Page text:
Painters’ Struggle for Wages is Part of Much Larger Problems
by Darwin Bondgraham


Students, workers, and allies rallied in front of Cheadle Hall on Wednesday, March 5 demanding that UCSB’s administration intervene in a now months long labor struggle waged by a group of painters who helped build the new San Clemente housing complex. The workers, employed by a subcontracting firm known as Ryan’s Painting, have not been paid for tens of thousands of dollars in labor. Among other demands, protesters are asking UCSB administration to force Ryan’s to pay up.

For months the administration has taken a hands off approach and refused to intervene on behalf of the painters. They have claimed that they have little power over a subcontracted firm, even though it is working on a UC project. A tentative solution appears to have been reached regarding the payment of the painters, but only after much protesting by workers and allied students.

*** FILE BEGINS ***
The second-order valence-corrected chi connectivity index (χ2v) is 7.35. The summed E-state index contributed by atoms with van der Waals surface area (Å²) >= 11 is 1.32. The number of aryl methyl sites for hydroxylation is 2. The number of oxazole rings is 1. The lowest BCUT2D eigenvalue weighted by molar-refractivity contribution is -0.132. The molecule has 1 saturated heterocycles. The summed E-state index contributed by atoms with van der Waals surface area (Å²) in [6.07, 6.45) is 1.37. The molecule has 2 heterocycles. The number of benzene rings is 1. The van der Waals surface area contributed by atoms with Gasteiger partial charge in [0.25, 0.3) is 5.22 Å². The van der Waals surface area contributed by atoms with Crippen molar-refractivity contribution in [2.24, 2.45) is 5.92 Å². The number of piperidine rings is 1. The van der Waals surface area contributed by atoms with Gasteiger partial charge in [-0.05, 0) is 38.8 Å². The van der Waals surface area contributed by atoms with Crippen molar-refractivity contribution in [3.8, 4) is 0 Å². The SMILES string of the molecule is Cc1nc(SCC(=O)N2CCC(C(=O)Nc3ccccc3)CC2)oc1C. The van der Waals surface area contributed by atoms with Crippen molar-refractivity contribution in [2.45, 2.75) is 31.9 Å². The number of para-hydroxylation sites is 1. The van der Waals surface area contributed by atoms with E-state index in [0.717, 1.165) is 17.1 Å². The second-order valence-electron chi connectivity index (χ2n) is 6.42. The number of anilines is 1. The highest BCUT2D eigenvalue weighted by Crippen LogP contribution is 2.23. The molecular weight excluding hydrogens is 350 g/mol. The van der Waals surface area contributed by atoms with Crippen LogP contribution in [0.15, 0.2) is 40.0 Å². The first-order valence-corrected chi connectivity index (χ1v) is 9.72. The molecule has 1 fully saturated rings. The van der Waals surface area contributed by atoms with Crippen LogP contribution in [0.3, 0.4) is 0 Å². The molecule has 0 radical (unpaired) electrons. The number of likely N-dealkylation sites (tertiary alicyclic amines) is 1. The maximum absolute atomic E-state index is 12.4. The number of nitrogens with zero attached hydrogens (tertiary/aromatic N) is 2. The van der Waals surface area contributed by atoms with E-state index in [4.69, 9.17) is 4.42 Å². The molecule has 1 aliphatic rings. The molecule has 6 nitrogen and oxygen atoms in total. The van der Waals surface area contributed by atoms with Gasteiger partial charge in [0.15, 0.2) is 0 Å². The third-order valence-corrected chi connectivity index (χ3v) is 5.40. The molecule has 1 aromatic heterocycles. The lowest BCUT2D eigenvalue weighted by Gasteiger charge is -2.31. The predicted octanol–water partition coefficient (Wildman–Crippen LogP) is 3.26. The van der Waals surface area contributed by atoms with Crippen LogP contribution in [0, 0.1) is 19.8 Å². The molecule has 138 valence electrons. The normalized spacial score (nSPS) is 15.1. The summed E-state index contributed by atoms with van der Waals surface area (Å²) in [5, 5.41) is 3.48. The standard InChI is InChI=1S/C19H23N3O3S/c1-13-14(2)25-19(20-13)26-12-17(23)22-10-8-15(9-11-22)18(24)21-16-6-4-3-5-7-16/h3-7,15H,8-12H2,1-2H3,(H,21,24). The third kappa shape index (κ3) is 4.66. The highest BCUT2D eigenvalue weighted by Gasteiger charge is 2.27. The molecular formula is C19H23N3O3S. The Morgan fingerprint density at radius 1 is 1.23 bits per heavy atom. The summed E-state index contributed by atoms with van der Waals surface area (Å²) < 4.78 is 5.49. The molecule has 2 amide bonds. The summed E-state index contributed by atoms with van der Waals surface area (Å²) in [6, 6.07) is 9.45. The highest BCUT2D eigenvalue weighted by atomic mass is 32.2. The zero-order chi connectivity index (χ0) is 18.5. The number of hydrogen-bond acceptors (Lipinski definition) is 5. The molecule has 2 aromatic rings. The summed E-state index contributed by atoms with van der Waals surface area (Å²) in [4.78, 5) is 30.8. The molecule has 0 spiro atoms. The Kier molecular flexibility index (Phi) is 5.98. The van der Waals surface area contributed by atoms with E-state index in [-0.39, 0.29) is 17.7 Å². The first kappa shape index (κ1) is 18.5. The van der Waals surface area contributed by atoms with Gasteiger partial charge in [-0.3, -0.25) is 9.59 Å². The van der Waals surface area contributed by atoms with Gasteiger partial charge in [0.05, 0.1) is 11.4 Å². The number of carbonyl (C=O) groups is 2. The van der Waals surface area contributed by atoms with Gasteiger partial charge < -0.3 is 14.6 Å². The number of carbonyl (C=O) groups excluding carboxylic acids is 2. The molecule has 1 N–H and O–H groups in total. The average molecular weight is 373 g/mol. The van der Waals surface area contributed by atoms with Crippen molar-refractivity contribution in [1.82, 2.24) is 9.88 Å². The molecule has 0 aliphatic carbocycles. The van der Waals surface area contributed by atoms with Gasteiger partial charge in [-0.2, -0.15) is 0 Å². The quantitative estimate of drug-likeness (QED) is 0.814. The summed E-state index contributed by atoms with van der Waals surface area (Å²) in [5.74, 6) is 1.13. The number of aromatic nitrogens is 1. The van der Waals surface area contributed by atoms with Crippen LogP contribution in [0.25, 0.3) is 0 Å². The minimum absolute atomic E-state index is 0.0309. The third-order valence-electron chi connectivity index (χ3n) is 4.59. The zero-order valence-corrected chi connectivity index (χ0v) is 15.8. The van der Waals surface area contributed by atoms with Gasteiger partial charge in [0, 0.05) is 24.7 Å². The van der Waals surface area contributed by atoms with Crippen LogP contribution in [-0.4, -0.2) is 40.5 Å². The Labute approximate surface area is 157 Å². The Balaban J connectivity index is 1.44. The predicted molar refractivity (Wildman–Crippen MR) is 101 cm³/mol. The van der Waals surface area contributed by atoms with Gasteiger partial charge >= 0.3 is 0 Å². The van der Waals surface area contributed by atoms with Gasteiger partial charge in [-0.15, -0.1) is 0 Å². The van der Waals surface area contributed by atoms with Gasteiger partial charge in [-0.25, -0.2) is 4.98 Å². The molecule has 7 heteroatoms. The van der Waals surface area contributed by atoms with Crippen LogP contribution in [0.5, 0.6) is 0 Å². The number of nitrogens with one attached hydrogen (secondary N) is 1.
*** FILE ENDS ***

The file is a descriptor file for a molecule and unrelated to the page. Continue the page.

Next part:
The hands off policy preferred by the administration sounds to many students like laziness, but it’s important that we identify it for what it really is: a concerted strategy on the part of managers to easily exploit workers while insulating themselves from any so-called responsibility. That UCSB’s administration is taking this route is not too shocking, it’s part of a larger transformation of higher education over the past several decades towards corporatization. The sad truth is that when it comes to issues of wages and benefits for workers, the people who run UCSB think more like corporate executives than anything else. They identify more with their fellow managers who run the construction firms in question than with the workers who have been cheated.